In my last Quick Tip I gave valuable advice on how to spot drought stress in your lawn (and what could be causing it.)
What should you do if your lawn has been under watered?:
First, you need to make sure you’ve fixed whatever problem caused the drought stress. Assuming you’ve done that it is time to help your lawn start recovering.
If you’ve been under-watering the water table in your soil has moved so low that the roots of your lawn can’t reach the water. A good visual of this problem is to imagine you left a bucket full of water in the middle of your sunny lawn. If you are under-watering you are only replacing a portion of the water the soil has lost. If this goes on for too long your bucket is going to get lower and lower and when it comes time to refill it to the proper level you have to add more water to get it back to normal.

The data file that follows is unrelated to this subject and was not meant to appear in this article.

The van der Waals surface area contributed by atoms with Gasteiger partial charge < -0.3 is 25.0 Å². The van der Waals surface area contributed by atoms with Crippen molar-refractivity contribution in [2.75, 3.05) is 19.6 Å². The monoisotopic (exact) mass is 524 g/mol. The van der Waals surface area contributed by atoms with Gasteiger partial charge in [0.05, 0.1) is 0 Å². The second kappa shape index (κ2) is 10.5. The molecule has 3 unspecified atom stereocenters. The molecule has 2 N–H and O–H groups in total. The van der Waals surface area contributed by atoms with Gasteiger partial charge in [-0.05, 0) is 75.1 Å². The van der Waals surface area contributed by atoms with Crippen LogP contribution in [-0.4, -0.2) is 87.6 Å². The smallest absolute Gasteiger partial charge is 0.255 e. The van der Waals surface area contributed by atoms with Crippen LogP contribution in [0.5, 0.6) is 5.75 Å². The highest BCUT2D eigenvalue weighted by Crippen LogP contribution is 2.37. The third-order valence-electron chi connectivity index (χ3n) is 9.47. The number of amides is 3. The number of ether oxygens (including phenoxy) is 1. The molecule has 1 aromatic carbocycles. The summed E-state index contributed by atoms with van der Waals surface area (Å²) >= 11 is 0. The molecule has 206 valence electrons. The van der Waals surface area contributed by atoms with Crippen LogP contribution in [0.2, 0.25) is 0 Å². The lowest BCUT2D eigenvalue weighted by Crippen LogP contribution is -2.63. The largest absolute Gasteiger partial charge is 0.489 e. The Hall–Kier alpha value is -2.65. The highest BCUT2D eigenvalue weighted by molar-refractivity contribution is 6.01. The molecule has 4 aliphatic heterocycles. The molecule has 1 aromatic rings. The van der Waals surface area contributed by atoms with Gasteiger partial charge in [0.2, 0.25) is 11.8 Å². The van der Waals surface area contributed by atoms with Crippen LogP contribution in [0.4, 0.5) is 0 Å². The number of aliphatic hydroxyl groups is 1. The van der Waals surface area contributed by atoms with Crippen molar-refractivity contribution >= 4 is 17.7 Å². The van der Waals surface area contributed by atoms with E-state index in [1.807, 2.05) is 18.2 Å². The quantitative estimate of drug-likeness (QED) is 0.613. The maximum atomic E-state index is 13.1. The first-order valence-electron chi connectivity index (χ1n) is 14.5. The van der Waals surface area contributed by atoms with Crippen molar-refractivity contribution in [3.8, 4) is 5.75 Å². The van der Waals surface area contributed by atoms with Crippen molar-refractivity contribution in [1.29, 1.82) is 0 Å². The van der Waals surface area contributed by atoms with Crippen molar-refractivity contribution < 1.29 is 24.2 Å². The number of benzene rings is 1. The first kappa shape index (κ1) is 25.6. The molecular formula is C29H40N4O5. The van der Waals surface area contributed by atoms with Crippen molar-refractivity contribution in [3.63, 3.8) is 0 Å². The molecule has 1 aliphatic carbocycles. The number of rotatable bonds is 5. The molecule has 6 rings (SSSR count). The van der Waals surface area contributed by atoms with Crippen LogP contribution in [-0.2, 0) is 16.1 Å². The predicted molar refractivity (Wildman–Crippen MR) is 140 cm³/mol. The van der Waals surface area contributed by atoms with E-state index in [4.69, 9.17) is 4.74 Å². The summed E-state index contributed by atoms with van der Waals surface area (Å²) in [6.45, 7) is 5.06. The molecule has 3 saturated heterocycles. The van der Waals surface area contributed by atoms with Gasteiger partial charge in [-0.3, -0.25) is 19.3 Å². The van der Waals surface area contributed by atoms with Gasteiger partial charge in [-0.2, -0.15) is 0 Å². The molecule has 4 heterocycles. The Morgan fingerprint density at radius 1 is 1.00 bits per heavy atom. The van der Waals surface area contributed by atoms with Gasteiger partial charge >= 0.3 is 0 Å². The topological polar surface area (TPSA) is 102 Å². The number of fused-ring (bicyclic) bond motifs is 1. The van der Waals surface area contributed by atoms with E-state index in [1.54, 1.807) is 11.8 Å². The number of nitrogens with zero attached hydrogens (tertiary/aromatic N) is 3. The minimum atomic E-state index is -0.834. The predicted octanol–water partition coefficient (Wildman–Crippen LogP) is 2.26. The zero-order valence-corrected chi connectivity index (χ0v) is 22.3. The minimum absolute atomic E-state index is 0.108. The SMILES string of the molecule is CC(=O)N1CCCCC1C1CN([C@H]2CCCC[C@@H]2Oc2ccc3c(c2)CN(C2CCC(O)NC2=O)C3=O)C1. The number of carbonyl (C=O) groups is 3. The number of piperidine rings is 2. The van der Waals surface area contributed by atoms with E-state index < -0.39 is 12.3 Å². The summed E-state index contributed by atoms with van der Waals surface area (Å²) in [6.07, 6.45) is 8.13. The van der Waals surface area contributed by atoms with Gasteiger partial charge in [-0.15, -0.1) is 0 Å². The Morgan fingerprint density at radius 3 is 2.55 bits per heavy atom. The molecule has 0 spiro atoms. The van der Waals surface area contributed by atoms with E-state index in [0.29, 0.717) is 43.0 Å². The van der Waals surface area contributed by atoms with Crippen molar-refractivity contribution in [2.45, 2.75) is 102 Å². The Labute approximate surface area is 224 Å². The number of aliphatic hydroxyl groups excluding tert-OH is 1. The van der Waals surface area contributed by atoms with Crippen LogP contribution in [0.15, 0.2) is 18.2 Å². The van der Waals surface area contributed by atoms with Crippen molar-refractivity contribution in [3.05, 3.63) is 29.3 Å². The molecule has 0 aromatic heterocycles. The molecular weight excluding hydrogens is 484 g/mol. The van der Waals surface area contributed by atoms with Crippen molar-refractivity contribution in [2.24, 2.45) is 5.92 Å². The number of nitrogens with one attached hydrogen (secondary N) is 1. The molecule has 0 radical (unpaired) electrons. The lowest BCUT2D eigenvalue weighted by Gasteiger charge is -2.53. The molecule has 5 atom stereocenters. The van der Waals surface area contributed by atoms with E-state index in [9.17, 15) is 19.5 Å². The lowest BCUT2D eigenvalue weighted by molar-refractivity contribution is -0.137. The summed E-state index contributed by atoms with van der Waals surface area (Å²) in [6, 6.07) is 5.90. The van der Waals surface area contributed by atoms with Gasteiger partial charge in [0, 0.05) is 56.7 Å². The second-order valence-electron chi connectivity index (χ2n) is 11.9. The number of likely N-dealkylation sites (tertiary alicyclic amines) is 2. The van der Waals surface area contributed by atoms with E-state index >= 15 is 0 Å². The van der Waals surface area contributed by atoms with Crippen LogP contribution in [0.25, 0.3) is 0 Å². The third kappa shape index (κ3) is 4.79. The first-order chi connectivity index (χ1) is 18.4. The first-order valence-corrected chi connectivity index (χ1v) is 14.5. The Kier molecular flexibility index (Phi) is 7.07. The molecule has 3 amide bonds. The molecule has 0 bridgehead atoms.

If you do the 25% increase you are going to gradually move your water table up to the level of your roots.
It’s the same for your lawn, which is why I recommend that you add about 25% to your watering each week. You may think you can over water all at once, but this isn’t a good idea because of our North Texas soil (it has a hard time taking a lot of water all at once, and will run off into the street or sidewalk.)
If you follow this schedule and assuming good sun and fertilizations (hopefully using Village Green), you’ll start seeing great results, usually within two or three weeks. Once your lawn is free of brown spots you’ll know you’ve fixed your problem and can return to normal summer watering.
If you have any lawn or landscape questions give us a call at 972.495.6990 or email [email protected].